because there’s the off chance it is.

There was a package,
I think I’ve told

this like two, three
times on the podcast,

but how often does
this happen in your life?

There was a package in the
parking lot near my house.

And from my balcony, I could see it.

So I went out with my balcony and watched

as the police showed up
and it was pretty noticeable.

And the police were like,
this package had a note on it

and the note was vaguely threatening.

So they’re like, we don’t
know if this bomb or not.

And I watched them like, get the shield out

and the guy all armoured
up and he walked

up to it and like
poked it and stuff.

I couldn’t see very
well, was it night time?

But I could see kind
of like them approach

it and then back up
and then approach it.

Eventually a detective came to our house

and it’s like, look, we’re gonna
basically try to open this thing.

We don’t know what it is or what’s in it.

We could be a bomb, we don’t
think it is, but we wanna be safe.

So could you guys evacuate?

And we’re like, I can’t wanna watch.

But then of course
me standing on my

balcony and Shrapnel
hits me in the face

is one of the worst ways to die.

So I’m just like, okay, let’s
not like the way you die,

but the stories people
tell like this dumbass

was standing on his
balcony watching a bomb.

So we evacuated my family
like 20, 30 minutes later.

They’re like, it was just a
bag with some garbage in it.

And then again, the
note was just like some,

some person just put a note
on it to make it threatening

and has wasted
police resources so

they were gonna go
try to find that person.

Yada, yada, yada.

But they took it seriously.

This school did not.

The school’s like, hey, teachers
completely inexperienced

with actual bombs and
what they look like and stuff.

Let’s go take a look around
and see what happens.

And I guess don’t touch anything.

I don’t think that’s right.

The guy who called in the bomb threat,

he’d gone to a pay phone
relatively close to the school.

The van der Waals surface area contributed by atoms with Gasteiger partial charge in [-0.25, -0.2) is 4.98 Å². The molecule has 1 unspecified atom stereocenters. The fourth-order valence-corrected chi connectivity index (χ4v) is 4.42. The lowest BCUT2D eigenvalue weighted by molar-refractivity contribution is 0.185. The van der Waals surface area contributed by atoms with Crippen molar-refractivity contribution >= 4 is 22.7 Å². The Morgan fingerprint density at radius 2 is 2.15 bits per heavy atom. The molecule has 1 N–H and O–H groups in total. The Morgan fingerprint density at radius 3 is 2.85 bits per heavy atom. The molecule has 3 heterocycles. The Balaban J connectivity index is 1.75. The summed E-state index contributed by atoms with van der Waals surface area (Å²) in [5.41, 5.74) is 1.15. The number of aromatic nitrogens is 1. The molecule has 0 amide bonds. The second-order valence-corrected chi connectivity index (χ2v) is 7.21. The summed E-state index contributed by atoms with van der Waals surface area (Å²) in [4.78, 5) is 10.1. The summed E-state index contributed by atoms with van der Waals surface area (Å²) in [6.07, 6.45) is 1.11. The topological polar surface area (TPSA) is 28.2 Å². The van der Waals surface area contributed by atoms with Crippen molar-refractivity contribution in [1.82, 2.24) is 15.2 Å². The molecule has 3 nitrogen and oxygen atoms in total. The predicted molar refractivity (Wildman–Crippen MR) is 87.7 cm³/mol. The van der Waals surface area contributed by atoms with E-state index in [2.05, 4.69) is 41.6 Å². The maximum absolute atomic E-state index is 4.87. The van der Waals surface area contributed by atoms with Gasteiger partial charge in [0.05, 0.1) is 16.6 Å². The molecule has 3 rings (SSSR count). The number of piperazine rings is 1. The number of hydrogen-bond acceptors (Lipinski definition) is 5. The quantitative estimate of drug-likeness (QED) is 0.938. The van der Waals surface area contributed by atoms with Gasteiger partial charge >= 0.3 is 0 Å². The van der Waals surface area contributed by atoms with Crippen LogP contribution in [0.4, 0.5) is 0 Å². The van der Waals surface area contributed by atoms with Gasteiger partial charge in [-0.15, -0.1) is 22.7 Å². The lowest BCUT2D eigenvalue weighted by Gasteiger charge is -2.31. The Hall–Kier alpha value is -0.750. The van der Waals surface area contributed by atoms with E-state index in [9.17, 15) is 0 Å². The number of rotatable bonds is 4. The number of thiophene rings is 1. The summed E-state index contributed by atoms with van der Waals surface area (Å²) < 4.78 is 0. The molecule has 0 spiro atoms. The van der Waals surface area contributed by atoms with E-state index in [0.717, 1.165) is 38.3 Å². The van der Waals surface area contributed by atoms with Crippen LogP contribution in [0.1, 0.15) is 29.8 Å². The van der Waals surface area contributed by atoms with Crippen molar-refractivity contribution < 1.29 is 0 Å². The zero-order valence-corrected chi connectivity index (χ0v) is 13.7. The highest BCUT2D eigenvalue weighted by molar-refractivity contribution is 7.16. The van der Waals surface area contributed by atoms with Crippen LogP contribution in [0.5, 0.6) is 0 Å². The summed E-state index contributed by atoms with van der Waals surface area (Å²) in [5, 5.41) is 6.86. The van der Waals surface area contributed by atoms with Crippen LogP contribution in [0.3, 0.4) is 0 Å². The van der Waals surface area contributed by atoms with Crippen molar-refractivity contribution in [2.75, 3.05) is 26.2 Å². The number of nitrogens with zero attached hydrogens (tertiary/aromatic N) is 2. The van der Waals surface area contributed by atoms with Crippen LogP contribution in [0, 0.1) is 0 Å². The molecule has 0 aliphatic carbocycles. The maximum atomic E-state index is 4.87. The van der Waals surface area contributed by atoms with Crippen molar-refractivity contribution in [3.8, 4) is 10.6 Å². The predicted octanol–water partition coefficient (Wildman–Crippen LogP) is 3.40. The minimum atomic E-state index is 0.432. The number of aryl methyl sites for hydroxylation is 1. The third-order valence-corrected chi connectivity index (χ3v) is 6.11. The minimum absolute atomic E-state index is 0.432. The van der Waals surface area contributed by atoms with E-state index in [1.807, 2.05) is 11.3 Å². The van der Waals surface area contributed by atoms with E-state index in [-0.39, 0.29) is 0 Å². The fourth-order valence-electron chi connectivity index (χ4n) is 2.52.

The police could figure out what
phone made the phone call, of course.

So they basically traced it back.

They got some security camera
found the guy making the phone call

and then him immediately
going to work afterwards.

He still had to go to work
and then he got arrested.

So his bomb threat didn’t
even give him a day off.

So not only is this a dumb
crime, it’s also poorly executed.

I am so judgmental of criminals
’cause if you’re gonna do this,

have a good plan and execute it properly.

I this might be why I’m
so fascinated with the guy

who was in Manila because
he’s organized a criminal empire

with a cell phone while in detention.

I don’t wanna show
any sort of respect for

him, but he clearly
knew what he was doing

and he kinda was doing it the right way.

I’m glad he got caught
and there got stopped

’cause I also, I
would like my crimes.

When I commit my crime, I want it
to be one where no one gets hurt.

I don’t wanna hurt another
person that commit a crime.

This might be another
thing that’s holding me back.

I’m not as cold-hearted as I need to be.

I would not want to
hurt someone else

physically for sure
to commit my crime.

I’m okay with threatening violence.

I’m okay with the threat of violence.

I don’t actually wanna hurt anybody.

You know what, this
isn’t about me and

that’s maybe why I
should just move on.

(upbeat music)

Okay, there was another
set of bomb threats.

So 300 schools and universities
received bomb threats

last week between Monday and Wednesday.

It kinda came through in waves.

Facts.

And that to me was the
only bit that I was like,

what, they facts the
schools of bomb threat?

They said it had a unique font.

Which I don’t know what that means.

I’m assuming they had to just put in a font

from some kind of plug
in on their computer, right?

‘Cause you’re not even, you’re not
getting, maybe they did print it out

and maybe they did the classic
like Pasting Magazine bits together.

Anyways.

It was facts to schools
from a number in Tokyo.

It demanded a ransom between
300,000 yen to 3 million yen.

I actually think maybe they
made a mistake on the first one,

’cause why would you
go with the low number?

They didn’t say how the person
was supposed to collect the money.

I think this was just a very
poorly thought out scheme.

And they hadn’t
thought through how to

actually, like should
they be successful?

I think this was more of a prank
than an actual attempt to get money.

I think they just wanted to be disruptive
because there was no plan in place

that we could see
or hear about where

the person actually
would end up collecting

if a school was going to give in
and actually give them the money.

So, man.

(phone ringing).

More threats?

Let’s just keep going.

It’s a theme.

This guy had a game on his phone.

It’s called “Majong Seoul.”

And he kept losing.

So he decided, you know, the way
to deal with when you’re losing it,

probably a very random game
that’s designed to make you lose.

A lot.

You should go to the
publisher’s homepage,

the computer game
publisher’s homepage.

And start sending
death threats, which

is a forcible
obstruction of business.

(phone ringing)

Hopefully you guys
watching on Twitch,

nothing happened,
but when I edit this,

I’m gonna put in a counter up there

in a little ding that says
obstruction of business.

‘Cause we’ve decided to
start keeping track of that crime

because it happens almost so much.

He confessed to actually
doing the death threats

because of his constant losses at the game.